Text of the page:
With St. Patrick's Day virtually upon us, it's important to remember the influence of the Irish culture on Appalachian music. Bluegrass has its roots in Scottish, Welsh, English, African-American, and Irish music. The Scotch-Irish particularly made an impression on this unique style of music. My area of central Kentucky is rife with Scotch-Irish heritage.
In bluegrass, one or more instruments each takes a turn playing the melody and improvising around it. Others provide accompaniment. Typically there are the mandolin, acoustic guitar, banjo, fiddle, Dobro, and upright bass.
Bill Monroe is known as the, "Father of Bluegrass. Before Bill came onto the scene it was simply known as, "mountain hillbilly music". Bill's band was known as, The Blue Grass Boys. And, since they were from the bluegrass state of Kentucky, the name, "bluegrass music", stuck.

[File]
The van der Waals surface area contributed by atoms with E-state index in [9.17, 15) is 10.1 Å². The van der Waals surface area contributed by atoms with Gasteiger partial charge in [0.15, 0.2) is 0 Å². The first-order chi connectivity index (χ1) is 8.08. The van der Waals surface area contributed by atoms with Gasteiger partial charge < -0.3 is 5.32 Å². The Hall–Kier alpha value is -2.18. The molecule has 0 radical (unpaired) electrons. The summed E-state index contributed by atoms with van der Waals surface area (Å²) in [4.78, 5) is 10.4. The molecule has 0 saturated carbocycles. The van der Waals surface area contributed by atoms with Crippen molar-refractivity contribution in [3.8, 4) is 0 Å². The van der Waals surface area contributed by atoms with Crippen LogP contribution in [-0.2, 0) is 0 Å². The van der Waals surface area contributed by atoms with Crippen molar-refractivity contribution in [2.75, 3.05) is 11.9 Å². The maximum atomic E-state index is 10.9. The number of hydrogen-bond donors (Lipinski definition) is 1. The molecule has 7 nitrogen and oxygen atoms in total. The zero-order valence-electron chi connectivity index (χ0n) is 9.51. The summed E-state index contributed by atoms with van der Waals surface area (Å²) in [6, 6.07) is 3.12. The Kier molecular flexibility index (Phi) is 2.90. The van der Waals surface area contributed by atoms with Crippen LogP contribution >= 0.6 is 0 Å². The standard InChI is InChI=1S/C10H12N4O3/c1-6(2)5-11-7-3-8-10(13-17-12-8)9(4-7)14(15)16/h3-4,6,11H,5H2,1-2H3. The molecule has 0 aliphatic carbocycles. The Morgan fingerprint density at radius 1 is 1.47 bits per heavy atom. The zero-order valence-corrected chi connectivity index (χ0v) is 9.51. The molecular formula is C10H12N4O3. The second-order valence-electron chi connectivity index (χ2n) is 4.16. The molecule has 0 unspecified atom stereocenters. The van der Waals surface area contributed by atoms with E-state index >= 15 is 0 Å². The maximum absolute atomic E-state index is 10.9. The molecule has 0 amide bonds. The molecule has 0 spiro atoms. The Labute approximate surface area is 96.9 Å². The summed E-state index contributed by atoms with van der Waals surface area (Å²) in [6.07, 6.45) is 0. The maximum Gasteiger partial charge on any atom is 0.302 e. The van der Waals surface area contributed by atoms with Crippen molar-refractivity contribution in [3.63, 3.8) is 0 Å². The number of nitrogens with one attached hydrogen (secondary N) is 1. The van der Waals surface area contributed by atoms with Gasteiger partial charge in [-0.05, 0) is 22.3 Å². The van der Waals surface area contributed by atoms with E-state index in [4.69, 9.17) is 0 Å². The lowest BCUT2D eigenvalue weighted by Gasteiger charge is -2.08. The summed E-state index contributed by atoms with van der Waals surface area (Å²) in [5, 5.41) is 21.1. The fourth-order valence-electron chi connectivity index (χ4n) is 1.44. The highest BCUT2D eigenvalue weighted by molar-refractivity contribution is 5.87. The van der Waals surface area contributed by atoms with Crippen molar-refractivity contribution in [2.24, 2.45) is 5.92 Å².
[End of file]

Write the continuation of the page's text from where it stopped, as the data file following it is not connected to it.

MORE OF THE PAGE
Bill Monroe was quoted as describing bluegrass music as such, "Scotch bagpipes and ole-time fiddlin'. It's Methodist and Holiness and Baptist. It's blues and jazz, and it has a high lonesome sound. It's plain music that tells a good story. It's played from my heart to your heart, and it will touch you. Bluegrass is music that matters. "
Before I got married, I had no idea about bluegrass music. I had never even heard of it. Well, that quickly changed as I had a father-in-law that was incredibly proficient with the mandolin and played in a bluegrass band. I have since come to love this style of music.
Below is a clip of one of my new favorite bands called, The Professors of Bluegrass. And, yes, a couple of them really are professors. If you would like to listen, remember to scroll down to the bottom of the page and turn off my music player.